The particle size distribution curve obtained for the HiC FA fly ash was monomodal with a very wide peak with a maximum diameter of about 80 µm and height equal to 6.8%. The particle size distribution curves for Na-P1 and Na-P1(C) were bimodal, with easily noticeable differences in peak maxima. In the case of Na-P1, a clear maximum was observed for particles with a diameter of approx. 30 µm and a height of about 7.5%. The second maximum was noted for particles with a diameter of 400 µm (1.8%). This is consistent with the observations made for individual factions. In contrast, for the Na-P1(C) material, the maximum of the main peak was observed for particles with a diameter of about 70 µm. This peak was about 6.8%. Importantly, the peak maximum coincides perfectly with the one observed for the HiC FA fly ash (the raw material from which Na-P1(C) was obtained). The maximum of the smaller peak was near particles with a diameter of 2.5 μm. It was 1.8%, similarly to Na-P1. It can also be observed that the main peak is broad and not symmetrical, so that the smaller peak is not perfectly separated. Again, this perfectly reflects the fraction-specific observation indicating the absence of a dominant fraction (very broad main peak).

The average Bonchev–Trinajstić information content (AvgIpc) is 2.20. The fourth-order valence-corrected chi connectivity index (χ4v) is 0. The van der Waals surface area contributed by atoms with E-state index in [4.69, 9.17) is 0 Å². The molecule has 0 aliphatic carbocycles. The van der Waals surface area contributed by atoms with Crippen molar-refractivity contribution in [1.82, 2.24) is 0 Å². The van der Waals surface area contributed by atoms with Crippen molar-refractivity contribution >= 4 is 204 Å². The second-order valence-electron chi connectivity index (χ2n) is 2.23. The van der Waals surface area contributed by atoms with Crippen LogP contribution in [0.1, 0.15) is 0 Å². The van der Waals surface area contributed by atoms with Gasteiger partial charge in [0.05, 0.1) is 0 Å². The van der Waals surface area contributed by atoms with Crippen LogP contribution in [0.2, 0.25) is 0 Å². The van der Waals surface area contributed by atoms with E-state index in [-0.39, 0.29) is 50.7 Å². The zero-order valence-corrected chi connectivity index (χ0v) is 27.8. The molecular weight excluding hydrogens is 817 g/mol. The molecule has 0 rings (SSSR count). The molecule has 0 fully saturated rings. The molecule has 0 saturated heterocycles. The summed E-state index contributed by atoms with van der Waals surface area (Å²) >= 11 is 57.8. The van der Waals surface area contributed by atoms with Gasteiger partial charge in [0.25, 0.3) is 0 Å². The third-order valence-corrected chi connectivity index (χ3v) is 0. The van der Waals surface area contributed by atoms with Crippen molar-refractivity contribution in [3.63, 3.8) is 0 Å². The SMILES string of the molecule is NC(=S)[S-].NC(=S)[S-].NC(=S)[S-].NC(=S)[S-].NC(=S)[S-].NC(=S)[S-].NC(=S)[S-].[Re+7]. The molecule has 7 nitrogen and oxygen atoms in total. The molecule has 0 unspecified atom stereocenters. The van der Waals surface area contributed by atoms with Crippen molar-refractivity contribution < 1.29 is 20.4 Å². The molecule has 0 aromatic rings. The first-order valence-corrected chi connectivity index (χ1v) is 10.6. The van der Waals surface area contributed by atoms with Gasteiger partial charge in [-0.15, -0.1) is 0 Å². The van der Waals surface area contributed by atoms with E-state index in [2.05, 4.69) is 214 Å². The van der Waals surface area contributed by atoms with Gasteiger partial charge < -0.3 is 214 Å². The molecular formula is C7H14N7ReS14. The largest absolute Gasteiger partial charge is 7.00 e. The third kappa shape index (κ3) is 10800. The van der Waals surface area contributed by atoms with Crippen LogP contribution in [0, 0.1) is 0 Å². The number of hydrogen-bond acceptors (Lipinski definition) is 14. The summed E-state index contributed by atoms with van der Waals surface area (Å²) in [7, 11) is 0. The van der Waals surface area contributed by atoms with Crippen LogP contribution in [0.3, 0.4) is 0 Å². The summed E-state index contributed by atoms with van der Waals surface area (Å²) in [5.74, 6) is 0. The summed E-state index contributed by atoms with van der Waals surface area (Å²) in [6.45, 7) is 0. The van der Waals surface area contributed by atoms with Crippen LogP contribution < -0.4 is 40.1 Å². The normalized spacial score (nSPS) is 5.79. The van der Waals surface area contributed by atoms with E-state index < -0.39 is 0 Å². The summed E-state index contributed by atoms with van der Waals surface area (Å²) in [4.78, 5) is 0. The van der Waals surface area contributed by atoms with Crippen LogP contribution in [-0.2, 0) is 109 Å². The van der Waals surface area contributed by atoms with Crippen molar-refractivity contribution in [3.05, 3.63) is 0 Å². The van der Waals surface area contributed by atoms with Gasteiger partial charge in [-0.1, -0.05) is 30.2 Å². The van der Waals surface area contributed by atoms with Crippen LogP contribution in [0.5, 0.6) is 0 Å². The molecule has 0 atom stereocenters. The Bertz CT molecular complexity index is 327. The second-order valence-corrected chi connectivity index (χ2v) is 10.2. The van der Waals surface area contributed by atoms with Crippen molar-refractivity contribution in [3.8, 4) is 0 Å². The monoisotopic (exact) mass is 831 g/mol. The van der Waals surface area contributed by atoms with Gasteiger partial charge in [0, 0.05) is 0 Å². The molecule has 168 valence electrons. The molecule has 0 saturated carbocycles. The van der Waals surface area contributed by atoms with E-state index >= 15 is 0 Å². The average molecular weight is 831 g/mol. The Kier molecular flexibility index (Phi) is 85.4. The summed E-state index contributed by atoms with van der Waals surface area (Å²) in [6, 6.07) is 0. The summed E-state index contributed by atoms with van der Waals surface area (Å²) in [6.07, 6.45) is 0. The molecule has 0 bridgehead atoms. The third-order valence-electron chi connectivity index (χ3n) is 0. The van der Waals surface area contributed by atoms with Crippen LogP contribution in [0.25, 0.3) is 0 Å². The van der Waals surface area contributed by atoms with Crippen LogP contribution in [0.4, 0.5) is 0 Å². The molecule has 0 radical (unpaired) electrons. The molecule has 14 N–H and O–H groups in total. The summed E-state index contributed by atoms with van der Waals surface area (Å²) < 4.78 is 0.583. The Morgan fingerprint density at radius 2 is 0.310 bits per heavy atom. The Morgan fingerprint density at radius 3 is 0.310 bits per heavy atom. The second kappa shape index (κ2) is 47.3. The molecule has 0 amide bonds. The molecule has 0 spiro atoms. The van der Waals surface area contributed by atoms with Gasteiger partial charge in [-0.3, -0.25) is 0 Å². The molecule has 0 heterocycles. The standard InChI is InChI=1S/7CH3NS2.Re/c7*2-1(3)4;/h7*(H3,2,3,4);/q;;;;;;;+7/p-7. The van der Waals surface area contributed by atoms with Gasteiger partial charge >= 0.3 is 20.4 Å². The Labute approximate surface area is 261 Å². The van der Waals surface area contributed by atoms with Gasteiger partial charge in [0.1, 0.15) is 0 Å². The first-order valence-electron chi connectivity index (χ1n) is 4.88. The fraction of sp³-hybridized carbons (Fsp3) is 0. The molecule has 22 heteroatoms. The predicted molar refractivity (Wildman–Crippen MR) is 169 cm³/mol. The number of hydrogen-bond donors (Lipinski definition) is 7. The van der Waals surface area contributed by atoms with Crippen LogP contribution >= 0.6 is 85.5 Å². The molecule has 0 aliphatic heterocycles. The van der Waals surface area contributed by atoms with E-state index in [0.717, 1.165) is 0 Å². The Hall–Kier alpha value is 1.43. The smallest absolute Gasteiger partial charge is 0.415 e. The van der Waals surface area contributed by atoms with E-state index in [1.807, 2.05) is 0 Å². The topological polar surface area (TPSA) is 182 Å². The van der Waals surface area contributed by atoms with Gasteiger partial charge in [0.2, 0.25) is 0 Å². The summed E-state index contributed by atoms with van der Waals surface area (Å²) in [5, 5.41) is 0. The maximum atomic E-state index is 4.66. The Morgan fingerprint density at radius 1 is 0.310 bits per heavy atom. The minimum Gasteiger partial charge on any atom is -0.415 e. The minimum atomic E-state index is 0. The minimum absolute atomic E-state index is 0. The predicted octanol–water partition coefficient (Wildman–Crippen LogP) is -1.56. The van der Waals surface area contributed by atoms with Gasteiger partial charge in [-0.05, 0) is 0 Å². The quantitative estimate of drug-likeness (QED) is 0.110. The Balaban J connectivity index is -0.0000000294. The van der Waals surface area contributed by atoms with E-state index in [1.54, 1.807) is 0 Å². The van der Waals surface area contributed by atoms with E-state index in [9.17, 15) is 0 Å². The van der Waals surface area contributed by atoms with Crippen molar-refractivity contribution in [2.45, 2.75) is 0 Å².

Morphological analyses of high-carbon fly ash are presented in Figure 2. Figure 3 shows the morphology of the Na-P1(C), whereas Figure 4, that of Na-P1.